The recent prosecution of Marshall Lethlean Industry (MLI) is a reminder to all employers about the danger of presuming that a space not originally classified as a confined space, can gain those hazardous attributes through poor work practices. Furthermore, the use of any dangerous good in areas of poor ventilation can result in catastrophic circumstances.
As a trainer for confined space entry, this tragedy, is a reminder that the potential for any contaminant to affect a work area must be rigorously assessed and where there is any degree of uncertainty, acted upon.
The application of the current definition of confined space does not encompass the MLI case as the bar is set too high for the likelihood that a space can have, in this case, a low oxygen level. MLI did not know of the leaking MIG unit and the threshold of "likely" could not have been anticipated.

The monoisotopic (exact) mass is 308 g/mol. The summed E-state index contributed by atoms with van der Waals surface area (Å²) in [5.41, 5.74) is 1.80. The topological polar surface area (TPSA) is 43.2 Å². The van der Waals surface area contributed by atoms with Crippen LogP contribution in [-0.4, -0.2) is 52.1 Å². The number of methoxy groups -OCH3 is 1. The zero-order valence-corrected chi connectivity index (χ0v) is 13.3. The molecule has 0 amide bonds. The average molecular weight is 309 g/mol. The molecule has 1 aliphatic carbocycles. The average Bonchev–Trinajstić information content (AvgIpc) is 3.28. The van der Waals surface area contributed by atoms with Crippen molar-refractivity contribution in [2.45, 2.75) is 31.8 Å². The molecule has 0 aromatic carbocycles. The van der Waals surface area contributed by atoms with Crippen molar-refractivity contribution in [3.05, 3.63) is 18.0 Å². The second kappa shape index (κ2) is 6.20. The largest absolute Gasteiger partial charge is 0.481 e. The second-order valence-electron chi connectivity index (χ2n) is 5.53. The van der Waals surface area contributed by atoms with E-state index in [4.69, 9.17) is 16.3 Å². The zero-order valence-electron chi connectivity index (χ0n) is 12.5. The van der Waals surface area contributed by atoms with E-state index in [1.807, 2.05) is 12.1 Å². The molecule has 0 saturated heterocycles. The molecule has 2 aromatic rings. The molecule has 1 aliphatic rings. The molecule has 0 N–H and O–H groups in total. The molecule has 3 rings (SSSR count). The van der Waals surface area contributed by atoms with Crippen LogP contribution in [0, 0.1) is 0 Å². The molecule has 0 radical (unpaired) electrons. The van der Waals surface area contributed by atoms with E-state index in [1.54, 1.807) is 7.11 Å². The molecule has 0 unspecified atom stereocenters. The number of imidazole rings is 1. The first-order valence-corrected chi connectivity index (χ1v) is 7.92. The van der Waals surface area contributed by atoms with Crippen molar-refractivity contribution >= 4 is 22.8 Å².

A safety manager once said in a confined space training session, “if you are debating whether a space is a confined space, treat it as such”.
If MLI had done so, they would have tested the tank's atmosphere, and prevented the death of the young man.